Maybe it’s gossip sixth-sense. Maybe it’s just a lucky guess. But I’ve always known that Katherine Heigl is a piece of work. It’s not just “oh, she’s brassy and opinionated and THE MAN doesn’t like that.” Nope. She’s just unpleasant, greedy and rude. She alienates coworkers wherever she goes. She’s disloyal and narcissistic during interviews. Anyone who has ever dealt with her in a professional setting never wants to work with her again. And that says something, you know? If it was just an odd story here or there, you could say “well, it’s just a clash of personalities” or “that guy just doesn’t like sassy women.” Again, not so much. When it’s the overwhelming majority of people who have ever dealt with her, yeah… believe it. She’s not your sassy girlfriend. She’s just an unprofessional a—hole who gets it away with bad behavior because she’s a blonde America’s Sweetheart type.
So how bad has it gotten for Heigl? Pretty bad. So bad that she’s coming back to television after she flunked out of her big movie career. So bad that as soon as she got her hands on a TV project, all of her enemies have come out of the woodwork to bad-mouth her to The Hollywood Reporter. You can read the full piece here– it’s full of amazing Hollywood bitchery. Some highlights:
*Asked about the state of Heigl’s career, a top executive at a studio that made one of her movies says tartly, “I think she’s doing the perfect thing — going back to television.”
*[An] insider on the [Life As We Know It] recalls “desperately difficult situations” with Heigl, from casting to wardrobe and beyond. (Heigl, who was paid $12 million, didn’t have casting approval but insisted on exercising it, says this source.) “She can cost you time every single day of shooting,” says this person. “Wardrobe issues, not getting out of the trailer, questioning the script every single day. Even getting her deal closed at Warners was hard. She hit that point of ‘no.’ ”
*As has been the case since the days when Heigl was a child model, her mother was fiercely protective. “I have never experienced anything like Nancy Heigl,” says this source. “It’s about the mouth. ‘F— you. You are a f—ing liar.’ … Whatever you’d say, you were an idiot. The call would be, ‘This is the worst craft service we’ve ever had! There’s nothing to eat! This is the worst wardrobe!’ You knew that every day, you were going to get slammed. The frustrating part is [Heigl] is incredibly talented and smart.”
*Things began to go awry [in 2008]. Heigl had her first full-on starring role in the romantic comedy 27 Dresses, but in the Vanity Fair cover story to promote that film, she vented about the negative turn that her Grey’s character had taken. Izzie’s arc was “a ratings ploy,” she said, because the show was in its fourth season and “there’s not a lot of spontaneity left.” (The show is about to begin its 10th season). Heigl also disparaged Knocked Up, and the notion that she was not only ungrateful but disloyal began to take hold.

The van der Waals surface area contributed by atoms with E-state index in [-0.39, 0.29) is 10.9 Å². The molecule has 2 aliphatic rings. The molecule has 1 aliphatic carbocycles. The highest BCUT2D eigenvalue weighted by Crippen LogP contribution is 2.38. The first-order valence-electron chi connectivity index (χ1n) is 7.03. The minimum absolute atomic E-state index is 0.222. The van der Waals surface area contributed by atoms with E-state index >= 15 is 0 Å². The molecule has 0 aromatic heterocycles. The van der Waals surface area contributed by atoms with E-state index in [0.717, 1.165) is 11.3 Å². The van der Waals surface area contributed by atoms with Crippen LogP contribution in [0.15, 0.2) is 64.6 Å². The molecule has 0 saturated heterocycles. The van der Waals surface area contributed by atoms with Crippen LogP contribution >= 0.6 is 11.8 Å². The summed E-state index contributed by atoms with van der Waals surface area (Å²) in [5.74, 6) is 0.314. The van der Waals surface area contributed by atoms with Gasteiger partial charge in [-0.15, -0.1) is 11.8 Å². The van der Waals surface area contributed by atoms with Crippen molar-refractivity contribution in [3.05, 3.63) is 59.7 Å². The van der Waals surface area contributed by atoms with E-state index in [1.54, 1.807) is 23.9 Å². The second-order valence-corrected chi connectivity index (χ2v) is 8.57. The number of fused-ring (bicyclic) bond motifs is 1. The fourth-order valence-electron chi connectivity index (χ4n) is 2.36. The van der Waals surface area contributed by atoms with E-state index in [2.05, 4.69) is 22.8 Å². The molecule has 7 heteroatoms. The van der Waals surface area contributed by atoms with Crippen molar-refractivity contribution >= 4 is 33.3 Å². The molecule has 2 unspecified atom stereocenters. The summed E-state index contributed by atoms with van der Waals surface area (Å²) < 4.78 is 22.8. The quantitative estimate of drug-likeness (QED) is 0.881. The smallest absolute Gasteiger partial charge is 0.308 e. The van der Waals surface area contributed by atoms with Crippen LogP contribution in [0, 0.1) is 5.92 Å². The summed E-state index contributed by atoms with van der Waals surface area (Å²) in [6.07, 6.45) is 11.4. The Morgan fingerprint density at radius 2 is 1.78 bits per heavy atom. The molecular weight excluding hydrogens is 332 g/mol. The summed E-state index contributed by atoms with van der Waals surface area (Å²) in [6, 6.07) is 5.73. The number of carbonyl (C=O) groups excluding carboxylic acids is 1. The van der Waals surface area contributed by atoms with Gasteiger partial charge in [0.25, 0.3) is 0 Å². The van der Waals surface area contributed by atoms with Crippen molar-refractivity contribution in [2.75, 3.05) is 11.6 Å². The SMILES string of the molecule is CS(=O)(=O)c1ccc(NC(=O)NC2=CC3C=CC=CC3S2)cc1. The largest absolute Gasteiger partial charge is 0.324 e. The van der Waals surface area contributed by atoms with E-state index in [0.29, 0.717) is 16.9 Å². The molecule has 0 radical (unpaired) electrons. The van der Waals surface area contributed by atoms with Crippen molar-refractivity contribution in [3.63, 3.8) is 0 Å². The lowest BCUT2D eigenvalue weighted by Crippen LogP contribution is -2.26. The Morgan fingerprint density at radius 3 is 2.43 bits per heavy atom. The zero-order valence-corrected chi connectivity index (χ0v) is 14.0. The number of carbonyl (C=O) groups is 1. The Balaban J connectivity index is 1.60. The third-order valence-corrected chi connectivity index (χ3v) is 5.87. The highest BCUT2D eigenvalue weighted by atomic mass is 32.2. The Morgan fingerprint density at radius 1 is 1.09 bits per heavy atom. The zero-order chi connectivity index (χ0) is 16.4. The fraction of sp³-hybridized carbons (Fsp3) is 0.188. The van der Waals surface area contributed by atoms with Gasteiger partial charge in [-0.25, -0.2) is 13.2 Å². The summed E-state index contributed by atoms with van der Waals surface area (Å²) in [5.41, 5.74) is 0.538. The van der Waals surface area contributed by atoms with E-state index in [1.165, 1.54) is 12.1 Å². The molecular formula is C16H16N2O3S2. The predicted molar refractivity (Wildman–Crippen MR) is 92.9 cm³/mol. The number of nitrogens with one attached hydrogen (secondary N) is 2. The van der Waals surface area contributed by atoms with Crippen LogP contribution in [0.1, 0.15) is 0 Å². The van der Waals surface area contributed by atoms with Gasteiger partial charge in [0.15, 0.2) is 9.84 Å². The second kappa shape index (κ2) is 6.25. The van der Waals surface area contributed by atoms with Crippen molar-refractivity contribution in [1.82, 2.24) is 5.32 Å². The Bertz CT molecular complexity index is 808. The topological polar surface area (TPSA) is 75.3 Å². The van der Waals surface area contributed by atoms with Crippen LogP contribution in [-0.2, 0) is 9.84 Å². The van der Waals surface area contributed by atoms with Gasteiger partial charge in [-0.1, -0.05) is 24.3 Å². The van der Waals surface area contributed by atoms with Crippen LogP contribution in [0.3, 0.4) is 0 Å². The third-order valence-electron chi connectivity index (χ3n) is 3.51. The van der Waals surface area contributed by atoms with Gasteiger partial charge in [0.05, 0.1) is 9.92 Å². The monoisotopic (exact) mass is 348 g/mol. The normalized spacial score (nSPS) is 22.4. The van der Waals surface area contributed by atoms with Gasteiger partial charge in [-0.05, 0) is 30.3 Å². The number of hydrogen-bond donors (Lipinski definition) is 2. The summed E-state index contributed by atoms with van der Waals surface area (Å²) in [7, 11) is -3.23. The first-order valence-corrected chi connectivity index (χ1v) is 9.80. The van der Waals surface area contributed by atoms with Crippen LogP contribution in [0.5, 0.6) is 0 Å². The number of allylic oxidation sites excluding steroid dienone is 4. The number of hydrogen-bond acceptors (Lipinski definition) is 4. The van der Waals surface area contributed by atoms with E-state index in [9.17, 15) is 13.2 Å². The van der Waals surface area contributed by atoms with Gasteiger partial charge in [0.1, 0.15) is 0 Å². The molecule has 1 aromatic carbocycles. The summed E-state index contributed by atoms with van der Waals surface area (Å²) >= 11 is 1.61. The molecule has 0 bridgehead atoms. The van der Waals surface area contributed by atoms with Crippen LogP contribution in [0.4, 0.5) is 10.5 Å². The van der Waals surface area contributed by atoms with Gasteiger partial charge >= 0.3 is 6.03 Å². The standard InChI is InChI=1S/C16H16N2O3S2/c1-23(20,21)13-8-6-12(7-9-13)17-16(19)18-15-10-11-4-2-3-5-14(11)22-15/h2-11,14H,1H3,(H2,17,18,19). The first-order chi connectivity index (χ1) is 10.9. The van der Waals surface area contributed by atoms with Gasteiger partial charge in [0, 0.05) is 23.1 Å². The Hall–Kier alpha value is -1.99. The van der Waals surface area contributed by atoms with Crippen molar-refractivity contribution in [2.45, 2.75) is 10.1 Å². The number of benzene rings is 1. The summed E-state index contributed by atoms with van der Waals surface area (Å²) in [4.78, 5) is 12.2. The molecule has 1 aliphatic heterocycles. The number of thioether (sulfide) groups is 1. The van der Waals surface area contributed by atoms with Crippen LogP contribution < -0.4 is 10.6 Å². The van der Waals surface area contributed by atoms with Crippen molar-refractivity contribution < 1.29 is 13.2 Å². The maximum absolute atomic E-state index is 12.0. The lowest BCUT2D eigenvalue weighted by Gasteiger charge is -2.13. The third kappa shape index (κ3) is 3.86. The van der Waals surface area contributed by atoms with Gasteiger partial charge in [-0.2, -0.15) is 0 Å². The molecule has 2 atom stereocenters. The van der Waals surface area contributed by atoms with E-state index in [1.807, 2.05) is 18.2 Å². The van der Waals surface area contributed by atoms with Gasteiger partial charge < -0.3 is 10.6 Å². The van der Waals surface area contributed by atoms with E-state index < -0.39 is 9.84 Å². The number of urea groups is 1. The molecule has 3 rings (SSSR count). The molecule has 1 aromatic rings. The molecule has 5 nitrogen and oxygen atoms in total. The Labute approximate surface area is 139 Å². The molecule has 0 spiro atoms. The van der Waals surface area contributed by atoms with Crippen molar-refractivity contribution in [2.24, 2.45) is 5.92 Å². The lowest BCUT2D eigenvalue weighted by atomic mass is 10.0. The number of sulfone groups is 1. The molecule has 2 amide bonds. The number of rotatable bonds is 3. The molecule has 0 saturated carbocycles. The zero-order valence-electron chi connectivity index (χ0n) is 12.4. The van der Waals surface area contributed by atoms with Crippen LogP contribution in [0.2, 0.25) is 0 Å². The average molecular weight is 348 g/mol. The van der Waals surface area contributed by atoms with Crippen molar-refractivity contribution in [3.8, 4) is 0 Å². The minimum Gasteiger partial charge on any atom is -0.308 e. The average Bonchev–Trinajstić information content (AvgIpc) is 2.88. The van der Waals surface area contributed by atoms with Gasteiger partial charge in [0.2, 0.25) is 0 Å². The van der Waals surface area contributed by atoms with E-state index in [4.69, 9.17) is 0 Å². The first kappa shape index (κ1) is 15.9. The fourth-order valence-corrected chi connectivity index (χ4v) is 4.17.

*Production had gone smoothly on 27 Dresses, says a high-level source involved in the film, until it was time to promote the picture overseas. “There were movie-star demands — big rooms, the mother there, all the stuff,” says this person. ” ‘We need the presidential suite at The Bristol!’ It was just a sense of entitlement. The biggest stars don’t do that kind of thing.” The prospect of working again with Heigl lost its allure.
*In June 2008, Heigl announced that she would not seek another Emmy for Grey’s, citing a desire “to maintain the integrity of the academy organization.” The show’s creator, Shonda Rhimes, deflected questions about Heigl’s behavior at the time but told Oprah Winfrey in December 2012: “On some level, I was not surprised. When people show you who they are, believe them.”
*Predictions for her new show: “If you make your picks based on stable actors, it’d be a small list,” acknowledges a top television executive. But given Heigl’s reputation, he says a project would have to be blazing hot for a network to consider getting involved. A top producer at another network says there were reservations when Heigl’s name came up a few months ago for a project that had been greenlighted to pilot: “On many levels, she would have been perfect for the role, but all of us said, ‘She’s not worth it.’ ”
To be somewhat fair to her, I cut out some of the quotes showing support for Katherine, which were spaced out in between the tales of her entitled diva behavior and disloyalty. For what’s it worth, I do think part (PART not ALL) of the problem is Heigl’s mom and the people around Heigl – there are plenty of actors and actresses who act like huge d-bags on a regular basis, but you don’t hear about it as much because those actors have great teams of qualified people around them, protecting them and insulating them. Katherine doesn’t have that. But if she was serious about her career and about “changing,” you’d think that she would realize that she should put a better team in place to manage her career? And that’s what I come back to – because at the end of the day, Heigl is responsible for herself and her image and her team. If she hasn’t fired her mom yet, that means that she really hasn’t changed at all.
Photos courtesy of WENN, Fame/Flynet.